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  • Writer's pictureDeborah Yaffe

Complications

Is Jane Austen:


a) the patron saint of romantic love?

or

b) the avatar of hard-headed, pragmatic--even borderline-mercenary--marital decision-making?


Most weeks, the internet prefers to don rose-colored glasses while loading you up with Austenian Love Lessons and invocations of Austen as the ur-romance novelist. But recently . . . not so much.


“Why does Elizabeth Bennet love Mr. Darcy?” NYU philosopher Kwame Anthony Appiah asked in a recent edition of the newsletter he sends out in his role as The Ethicist, the New York Times’ highbrow advice columnist. “His wealth doesn’t clinch the deal; she turns down his first proposal. Yet it’s far from irrelevant. There is a scene in which she visits his house and grounds . . . and is bowled over by its grandeur and graciousness.”


Appiah turned to Pride and Prejudice in the midst of answering a reader’s plaintive query about whether to stick with a fiancé who might--or might not--be interested in marriage because of the favorable immigration status it would bring. Austen, Appiah suggested, was a useful guide because of her nuanced understanding of the mixed motives that govern us all.


“Austen makes it plain that Eliza wouldn’t marry [Darcy] just for his wealth and that she wouldn’t marry him without it. In Austen’s world, it’s part of what makes him lovable,” Appiah argued. “Austen thought that relationships could be amalgams of all sorts of things; they could be transactional and transporting.”


Personally, I think Appiah, like Sir Walter Scott before him, slightly misunderstands Austen here: Elizabeth’s visit to Pemberley changes her view of Darcy not because it proves that he’s rich—she knew that already--but because it shows her that he is deeply and responsibly rooted in family, community, and tradition. (Of course, all that is possible only because he’s rich—it’s complicated.)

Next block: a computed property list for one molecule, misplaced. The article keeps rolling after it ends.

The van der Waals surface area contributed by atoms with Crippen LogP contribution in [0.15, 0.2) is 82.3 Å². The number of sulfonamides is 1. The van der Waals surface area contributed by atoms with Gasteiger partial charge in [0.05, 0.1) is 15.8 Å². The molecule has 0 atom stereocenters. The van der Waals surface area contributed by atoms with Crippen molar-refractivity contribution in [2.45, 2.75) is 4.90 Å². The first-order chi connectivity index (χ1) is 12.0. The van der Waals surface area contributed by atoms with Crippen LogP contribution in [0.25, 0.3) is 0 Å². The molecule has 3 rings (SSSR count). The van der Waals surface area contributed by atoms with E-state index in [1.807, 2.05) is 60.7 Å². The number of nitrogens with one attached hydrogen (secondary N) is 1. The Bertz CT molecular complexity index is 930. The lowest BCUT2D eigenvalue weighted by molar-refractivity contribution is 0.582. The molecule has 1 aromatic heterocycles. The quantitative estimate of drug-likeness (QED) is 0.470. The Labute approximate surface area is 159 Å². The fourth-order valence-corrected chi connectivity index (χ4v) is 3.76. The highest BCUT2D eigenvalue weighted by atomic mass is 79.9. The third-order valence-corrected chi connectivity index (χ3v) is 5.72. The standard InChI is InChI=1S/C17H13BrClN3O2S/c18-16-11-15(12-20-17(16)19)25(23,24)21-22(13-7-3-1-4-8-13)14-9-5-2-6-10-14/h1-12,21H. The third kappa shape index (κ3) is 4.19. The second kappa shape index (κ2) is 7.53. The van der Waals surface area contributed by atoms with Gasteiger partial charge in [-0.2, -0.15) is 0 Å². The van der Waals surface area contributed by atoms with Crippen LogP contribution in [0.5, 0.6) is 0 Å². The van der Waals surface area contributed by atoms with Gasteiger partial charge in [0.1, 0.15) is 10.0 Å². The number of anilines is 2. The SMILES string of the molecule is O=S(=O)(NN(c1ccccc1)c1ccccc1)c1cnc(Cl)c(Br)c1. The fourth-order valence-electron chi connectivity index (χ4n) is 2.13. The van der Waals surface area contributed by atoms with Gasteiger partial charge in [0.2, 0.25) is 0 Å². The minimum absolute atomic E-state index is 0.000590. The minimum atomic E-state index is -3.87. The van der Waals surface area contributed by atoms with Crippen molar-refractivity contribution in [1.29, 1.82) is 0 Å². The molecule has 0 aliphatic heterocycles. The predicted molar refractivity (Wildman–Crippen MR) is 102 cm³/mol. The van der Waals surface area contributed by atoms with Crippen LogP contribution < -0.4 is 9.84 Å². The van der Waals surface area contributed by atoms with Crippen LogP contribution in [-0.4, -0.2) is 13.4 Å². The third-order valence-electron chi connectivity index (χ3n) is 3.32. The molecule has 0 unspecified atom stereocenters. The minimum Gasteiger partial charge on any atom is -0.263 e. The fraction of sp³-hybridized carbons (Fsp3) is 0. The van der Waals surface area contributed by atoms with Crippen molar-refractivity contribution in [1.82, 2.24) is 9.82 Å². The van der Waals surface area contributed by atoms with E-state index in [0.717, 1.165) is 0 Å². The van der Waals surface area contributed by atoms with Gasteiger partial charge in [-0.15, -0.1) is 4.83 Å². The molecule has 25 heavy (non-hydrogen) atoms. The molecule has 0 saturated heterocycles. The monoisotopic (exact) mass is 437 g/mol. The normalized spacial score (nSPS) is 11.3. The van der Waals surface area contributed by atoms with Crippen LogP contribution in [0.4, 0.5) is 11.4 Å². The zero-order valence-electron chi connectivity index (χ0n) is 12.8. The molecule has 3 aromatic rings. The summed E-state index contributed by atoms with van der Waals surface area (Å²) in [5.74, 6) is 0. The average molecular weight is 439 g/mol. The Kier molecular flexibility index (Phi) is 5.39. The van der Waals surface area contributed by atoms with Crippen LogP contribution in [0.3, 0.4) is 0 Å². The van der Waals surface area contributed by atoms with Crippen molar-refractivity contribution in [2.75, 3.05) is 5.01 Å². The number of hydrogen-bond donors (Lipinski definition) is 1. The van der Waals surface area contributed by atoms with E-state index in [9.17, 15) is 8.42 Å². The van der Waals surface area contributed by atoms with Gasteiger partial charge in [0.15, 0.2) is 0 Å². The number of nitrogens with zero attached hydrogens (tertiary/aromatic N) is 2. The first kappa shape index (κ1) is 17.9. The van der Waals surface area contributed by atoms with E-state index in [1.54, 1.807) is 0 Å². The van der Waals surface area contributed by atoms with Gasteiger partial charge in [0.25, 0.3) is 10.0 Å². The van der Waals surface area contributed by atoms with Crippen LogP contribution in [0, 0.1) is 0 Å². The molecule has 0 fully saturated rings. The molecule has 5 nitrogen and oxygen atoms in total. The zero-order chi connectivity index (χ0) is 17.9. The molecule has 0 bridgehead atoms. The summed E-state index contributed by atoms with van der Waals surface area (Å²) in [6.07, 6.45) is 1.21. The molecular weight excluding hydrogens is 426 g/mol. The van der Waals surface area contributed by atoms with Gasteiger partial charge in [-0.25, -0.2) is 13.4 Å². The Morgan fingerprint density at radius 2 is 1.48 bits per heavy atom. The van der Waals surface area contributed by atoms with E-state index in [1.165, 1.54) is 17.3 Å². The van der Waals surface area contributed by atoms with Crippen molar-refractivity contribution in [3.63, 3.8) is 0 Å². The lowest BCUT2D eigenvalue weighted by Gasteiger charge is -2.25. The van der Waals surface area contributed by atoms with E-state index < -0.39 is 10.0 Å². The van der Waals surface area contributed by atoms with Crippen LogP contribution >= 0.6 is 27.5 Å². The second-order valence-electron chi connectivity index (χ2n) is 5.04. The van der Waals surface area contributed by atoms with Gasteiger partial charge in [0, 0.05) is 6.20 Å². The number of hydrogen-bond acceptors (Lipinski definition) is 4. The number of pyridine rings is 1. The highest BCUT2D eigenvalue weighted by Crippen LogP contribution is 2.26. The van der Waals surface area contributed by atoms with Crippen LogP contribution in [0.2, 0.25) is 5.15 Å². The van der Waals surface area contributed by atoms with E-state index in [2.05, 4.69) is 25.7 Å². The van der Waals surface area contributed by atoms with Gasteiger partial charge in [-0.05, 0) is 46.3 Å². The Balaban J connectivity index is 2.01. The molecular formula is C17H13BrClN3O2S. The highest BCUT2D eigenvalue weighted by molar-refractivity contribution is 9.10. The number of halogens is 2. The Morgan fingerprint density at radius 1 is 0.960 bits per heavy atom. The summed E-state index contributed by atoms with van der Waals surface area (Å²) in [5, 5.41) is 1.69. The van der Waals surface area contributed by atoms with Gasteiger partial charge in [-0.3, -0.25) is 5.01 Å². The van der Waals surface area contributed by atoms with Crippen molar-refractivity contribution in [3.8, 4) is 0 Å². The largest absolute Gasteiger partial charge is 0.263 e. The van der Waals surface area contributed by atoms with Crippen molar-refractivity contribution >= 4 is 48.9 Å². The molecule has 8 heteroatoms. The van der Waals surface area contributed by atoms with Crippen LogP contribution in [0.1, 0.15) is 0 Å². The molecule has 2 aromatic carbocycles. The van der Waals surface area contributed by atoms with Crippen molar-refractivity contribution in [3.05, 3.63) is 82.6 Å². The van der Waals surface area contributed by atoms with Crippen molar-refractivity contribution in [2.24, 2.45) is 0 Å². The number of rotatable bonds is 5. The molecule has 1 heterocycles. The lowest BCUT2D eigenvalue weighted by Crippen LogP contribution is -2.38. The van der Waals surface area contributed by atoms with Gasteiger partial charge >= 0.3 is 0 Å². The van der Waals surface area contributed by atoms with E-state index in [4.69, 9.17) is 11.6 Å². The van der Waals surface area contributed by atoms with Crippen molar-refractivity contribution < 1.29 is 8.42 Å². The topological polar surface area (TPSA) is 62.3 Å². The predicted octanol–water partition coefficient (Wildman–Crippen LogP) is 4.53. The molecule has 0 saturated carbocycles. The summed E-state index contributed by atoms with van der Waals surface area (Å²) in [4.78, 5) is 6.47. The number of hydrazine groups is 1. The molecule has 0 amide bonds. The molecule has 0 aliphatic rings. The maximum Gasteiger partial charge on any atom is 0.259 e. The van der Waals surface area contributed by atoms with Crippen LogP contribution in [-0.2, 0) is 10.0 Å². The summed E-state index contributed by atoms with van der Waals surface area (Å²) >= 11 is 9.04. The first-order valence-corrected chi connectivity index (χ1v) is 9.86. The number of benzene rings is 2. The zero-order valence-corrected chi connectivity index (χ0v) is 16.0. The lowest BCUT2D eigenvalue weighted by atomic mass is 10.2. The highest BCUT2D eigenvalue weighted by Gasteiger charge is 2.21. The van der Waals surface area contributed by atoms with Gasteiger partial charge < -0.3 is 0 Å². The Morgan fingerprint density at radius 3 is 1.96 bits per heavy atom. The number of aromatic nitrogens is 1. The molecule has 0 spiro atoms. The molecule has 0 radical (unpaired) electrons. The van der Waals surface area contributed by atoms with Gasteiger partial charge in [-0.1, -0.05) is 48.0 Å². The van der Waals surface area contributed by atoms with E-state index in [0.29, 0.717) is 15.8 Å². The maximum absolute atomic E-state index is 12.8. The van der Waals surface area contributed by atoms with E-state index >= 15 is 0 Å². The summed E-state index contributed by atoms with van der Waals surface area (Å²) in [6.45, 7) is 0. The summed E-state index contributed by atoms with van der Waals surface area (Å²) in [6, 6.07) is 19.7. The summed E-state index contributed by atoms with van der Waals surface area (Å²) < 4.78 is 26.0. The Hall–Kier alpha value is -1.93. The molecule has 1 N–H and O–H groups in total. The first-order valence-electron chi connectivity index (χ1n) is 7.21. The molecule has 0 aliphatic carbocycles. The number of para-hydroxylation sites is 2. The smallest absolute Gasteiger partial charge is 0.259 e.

Interestingly, however, Appiah’s vision of an Austen who represents a mixture of the romantic and the pragmatic resurfaced just a day later, in a Guardian story about the UK housing market: Apparently, with rents, house prices, and mortgage rates all heading skyward, more and more young(ish) Brits can’t help measuring potential partners’ eligibility in terms of bricks and mortar, or the lack thereof.


Single women griping about their economic woes hear “unsympathetic, Mrs. Bennet-style responses from family members, such as: ‘All these problems would be solved if you could just get a boyfriend and get married,’ ” one of reporter Barbara Speed’s sources told her. “Economist Peter Kenway has predicted that, as more than three-quarters of the UK’s privately held housing wealth now sits with the over-50s, we could soon see a ‘Jane Austen-style marriage market, as millennials without an inheritance try to partner up with millennials who stand to inherit a house.’ ”


I’m no fan of the cotton-candy, all-romance-all-the-time view of Jane Austen, but—yikes! I hope we’re not in the midst of an overcorrection, in which Austen is taken as standing for the proposition that it’s just as easy to fall in love with a rich boy as a poor boy. Even though, for all her heroines, it kind of is. I did say it was complicated, didn’t I?

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